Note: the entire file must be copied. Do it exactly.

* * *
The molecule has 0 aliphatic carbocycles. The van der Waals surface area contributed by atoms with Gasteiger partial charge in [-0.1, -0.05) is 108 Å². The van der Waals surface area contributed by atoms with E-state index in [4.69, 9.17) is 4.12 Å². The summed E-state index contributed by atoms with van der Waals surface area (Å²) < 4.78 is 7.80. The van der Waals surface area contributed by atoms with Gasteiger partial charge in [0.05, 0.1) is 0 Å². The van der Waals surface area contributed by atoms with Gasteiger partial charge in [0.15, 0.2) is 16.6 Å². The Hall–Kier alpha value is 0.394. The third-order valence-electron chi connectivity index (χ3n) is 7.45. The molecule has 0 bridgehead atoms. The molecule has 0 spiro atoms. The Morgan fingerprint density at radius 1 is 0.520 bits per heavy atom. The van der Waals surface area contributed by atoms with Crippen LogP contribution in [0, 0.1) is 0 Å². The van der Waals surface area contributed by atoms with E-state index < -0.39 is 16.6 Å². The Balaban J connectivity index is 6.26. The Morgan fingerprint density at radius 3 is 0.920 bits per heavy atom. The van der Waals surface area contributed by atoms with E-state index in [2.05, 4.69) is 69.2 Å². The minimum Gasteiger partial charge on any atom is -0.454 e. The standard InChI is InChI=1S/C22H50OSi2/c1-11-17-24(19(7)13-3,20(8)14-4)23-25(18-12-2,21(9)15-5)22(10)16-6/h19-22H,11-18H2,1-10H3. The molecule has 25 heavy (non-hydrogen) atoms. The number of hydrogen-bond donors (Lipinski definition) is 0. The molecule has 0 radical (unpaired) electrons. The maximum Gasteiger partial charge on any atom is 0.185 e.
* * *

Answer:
The molecule has 0 aliphatic carbocycles. The van der Waals surface area contributed by atoms with Gasteiger partial charge in [-0.1, -0.05) is 108 Å². The van der Waals surface area contributed by atoms with E-state index in [4.69, 9.17) is 4.12 Å². The summed E-state index contributed by atoms with van der Waals surface area (Å²) < 4.78 is 7.80. The van der Waals surface area contributed by atoms with Gasteiger partial charge in [0.05, 0.1) is 0 Å². The van der Waals surface area contributed by atoms with Gasteiger partial charge in [0.15, 0.2) is 16.6 Å². The Hall–Kier alpha value is 0.394. The third-order valence-electron chi connectivity index (χ3n) is 7.45. The molecule has 0 bridgehead atoms. The molecule has 0 spiro atoms. The Morgan fingerprint density at radius 1 is 0.520 bits per heavy atom. The van der Waals surface area contributed by atoms with Crippen LogP contribution in [0, 0.1) is 0 Å². The van der Waals surface area contributed by atoms with E-state index < -0.39 is 16.6 Å². The Balaban J connectivity index is 6.26. The Morgan fingerprint density at radius 3 is 0.920 bits per heavy atom. The van der Waals surface area contributed by atoms with E-state index in [2.05, 4.69) is 69.2 Å². The minimum Gasteiger partial charge on any atom is -0.454 e. The standard InChI is InChI=1S/C22H50OSi2/c1-11-17-24(19(7)13-3,20(8)14-4)23-25(18-12-2,21(9)15-5)22(10)16-6/h19-22H,11-18H2,1-10H3. The molecule has 25 heavy (non-hydrogen) atoms. The number of hydrogen-bond donors (Lipinski definition) is 0. The molecule has 0 radical (unpaired) electrons. The maximum Gasteiger partial charge on any atom is 0.185 e.